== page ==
Amy Metlitzky Recaps Her First Half Ironman – Orangeman 2012
My Orangeman pre-race really started back in 2006 when I had just done my first half-marathon and began learning more about endurance racing. I read an article about triathlons and was convinced that triathletes were the most amazing athletes ever. I learned about the different distances and thought, “It would be an amazing feat to complete a half Ironman!”
Why the half? I had done a half marathon, so I think that seemed within the realm of possibility, but still an extreme goal to reach for. The following spring I bought a bike. The next summer I took swim lessons. A year later, I signed up for a beginning tri course with Joby and did my first sprint triathlon in September 2008. Then life became busy and before I knew it, three years had passed, but I still had this lingering hope of one day becoming a triathlete and doing a long course. So this year, I got back on the path, got in touch with Joby and headed towards Orangeman.
Leading up to the race, I had some ideas about possible paces I might hit. I had my “at-least pace” and my “wishful-blazing-fast pace” all worked out. But above all else, I wanted to complete this race and enjoy every minute of the experience I had been looking forward to for so long.
Two weeks before Orangeman I completed the San Diego Classic International Triathlon. Before that race, I was nervous about my gear. I spent hours going through the race and transitions in my head. I realize now that all the mental work I did before that race was really preparing me for Orangeman. I was definitely anxious about completing my first long course, but my focus was on the pacing and distance rather than the logistics of transitions. Coming off a great race in San Diego helped me feel confident and prepared for race day at Orangeman.
We arrived in Dana Point on Friday evening. Our hotel (the Doubletree) was a convenient two minute walk from transition. On Saturday, we walked through the transition area, scoped out the ins and outs, the racks, etc. We drove Ortega Highway and it was about what I expected. It’s incredible to think that only three months ago, I was scared to death to climb and even more to come down a hill that looked like Ortega Highway. Thanks to Joby’s help and a few GMR rides, all I saw when driving Ortega was an upcoming, gorgeous ride.
Race Timing – 47:57:00
Garmin Data – Distance: 1.41 mi, Time: 47:40
As we stood on the beach and looked out over the buoys, I commented on how far the distance looked. I’m always intimidated seeing the distance all stretched out – so different than lapping back and forth in a pool. Luckily Bill was standing next to me and said, “Just keep on swimming, and when you hit those hills on the bike, just keep on pedaling.” Those words stuck with me throughout the day. Just keep on going – no problem.
We headed out into the swim. I took off strong to get past the breakers. The ladies were all around me and suddenly, I felt a sharp tug on my ankle. We’re talking serious clawing nails. My first thought was, “A fish is trying to eat my leg!” Luckily it only took me a second to get my head straight and realize it was just some woman being grabby. I laughed at myself for a moment and then got into a rhythm.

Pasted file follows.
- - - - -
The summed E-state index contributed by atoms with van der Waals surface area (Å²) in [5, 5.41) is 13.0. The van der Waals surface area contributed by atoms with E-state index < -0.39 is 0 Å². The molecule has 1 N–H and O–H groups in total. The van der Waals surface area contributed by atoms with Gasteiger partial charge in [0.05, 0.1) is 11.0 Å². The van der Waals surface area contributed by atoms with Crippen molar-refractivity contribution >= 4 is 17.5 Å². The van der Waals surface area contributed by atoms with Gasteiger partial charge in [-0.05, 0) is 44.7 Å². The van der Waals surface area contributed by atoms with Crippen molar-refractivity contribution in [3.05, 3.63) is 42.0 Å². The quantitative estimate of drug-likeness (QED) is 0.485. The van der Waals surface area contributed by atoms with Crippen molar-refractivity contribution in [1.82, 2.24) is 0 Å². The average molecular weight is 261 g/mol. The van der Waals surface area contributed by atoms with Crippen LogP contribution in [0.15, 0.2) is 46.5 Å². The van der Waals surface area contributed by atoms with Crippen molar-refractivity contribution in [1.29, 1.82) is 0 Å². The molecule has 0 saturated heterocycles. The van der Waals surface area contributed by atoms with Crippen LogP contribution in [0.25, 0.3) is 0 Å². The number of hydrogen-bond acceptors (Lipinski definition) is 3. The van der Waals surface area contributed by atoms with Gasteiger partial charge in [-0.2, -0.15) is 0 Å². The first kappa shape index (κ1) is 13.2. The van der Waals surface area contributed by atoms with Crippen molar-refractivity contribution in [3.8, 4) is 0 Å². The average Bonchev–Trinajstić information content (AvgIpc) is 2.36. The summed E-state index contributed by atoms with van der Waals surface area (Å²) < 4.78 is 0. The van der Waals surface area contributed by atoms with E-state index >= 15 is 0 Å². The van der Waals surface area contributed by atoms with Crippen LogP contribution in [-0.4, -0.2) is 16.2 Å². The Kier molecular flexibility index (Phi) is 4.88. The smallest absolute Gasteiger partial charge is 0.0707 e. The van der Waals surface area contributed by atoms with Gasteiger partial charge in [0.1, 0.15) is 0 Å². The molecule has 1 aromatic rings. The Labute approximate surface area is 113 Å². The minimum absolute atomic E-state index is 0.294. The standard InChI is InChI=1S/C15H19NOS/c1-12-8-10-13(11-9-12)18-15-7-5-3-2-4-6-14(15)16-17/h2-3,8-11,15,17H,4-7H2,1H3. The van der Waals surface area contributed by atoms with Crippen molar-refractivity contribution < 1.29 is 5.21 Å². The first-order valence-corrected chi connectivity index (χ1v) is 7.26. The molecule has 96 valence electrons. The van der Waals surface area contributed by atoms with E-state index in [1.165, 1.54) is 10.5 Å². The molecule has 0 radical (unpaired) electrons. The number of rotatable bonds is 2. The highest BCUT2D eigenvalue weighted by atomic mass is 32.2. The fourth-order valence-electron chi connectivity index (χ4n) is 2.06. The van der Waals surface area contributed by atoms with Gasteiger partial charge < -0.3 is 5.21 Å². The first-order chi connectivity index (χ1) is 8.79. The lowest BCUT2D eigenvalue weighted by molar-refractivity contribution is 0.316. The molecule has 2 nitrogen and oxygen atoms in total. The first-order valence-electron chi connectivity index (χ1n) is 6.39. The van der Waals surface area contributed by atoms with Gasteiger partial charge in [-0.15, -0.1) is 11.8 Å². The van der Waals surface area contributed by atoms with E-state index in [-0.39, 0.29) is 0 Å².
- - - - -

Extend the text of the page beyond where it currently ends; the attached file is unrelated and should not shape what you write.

Not too long after the start, I found a mix of cap colors around me with folks from waves ahead and behind mixing together. Before I knew it, we were turning to head back. I picked up my stroke speed a bit for the way back and headed on in feeling great.
Race Timing – Time: 4:01:26, Avg Speed: 13.9 mph
Garmin Data – Distance: 55.59 mi, Time: 3:59:00, Avg Speed: 14.0 mph
The first ten miles or so of the bike felt great. La Pata was a fun climb, and I got into a nice rhythm heading up. Although they will need to mark the speed bump on the way down better next year. We rode by a competitor who took a nasty fall coming down. I am sending good thoughts of recovery into the universe for him.
Between miles 15 and 20 I began to feel a knot in my right hip. I’ve had this problem once before while training, and it resulted in my hip completely locking up about two miles from the end of my 45 mile ride. This was the only point in the race where I felt slightly concerned about my body failing me. Luckily, the kink worked itself out and all was well.
I settled into my granny gear and headed on up the climb. The views were breathtaking, and it felt like such a luxury to be out there. Right when the hill started to feel endless, I made it to the turn around. My legs recovered on the downhill and I picked up the pace for the final flat miles.
Race Timing – Time: 2:56:05, Avg Pace: 13:26 min/mi
Garmin Data – Distance: 13.49 mi, Time: 2:57:00, Avg Pace: 13.07 min/mi
I took off on the run and started to feel the heat come on. Then we hit the sand portion of the course. The jolting of the first couple of steps sent some pain into my knees, so I thought I’d better play it safe and walked through most of the sand. Now looking back, I can’t help but think, “I bet I could have run that,” but I suppose you have to trust you made the best decision given the moment.
I got to the pavement, threw some ice down my shirt and took off again. I had a ton of fun on the loop section of the run course. I cheered for everyone passing by. I looked for my FC teammates. I “got to know” others along the course and we smiled and cheered every time we passed one another.
I may not have been the fastest out there, but if they were giving awards for the person who smiled the most, I would definitely be in the running for the podium! I switched into a run walk and kept the cold water and ice going to keep my core temperature down. (Thank goodness Joby advised me on that; it was a lifesaver!) I smiled for ten miles straight and was the happiest girl ever crossing that finish line!
And now I’m an Orangeman! Yahoo!!!
Overall Time: 7:56:31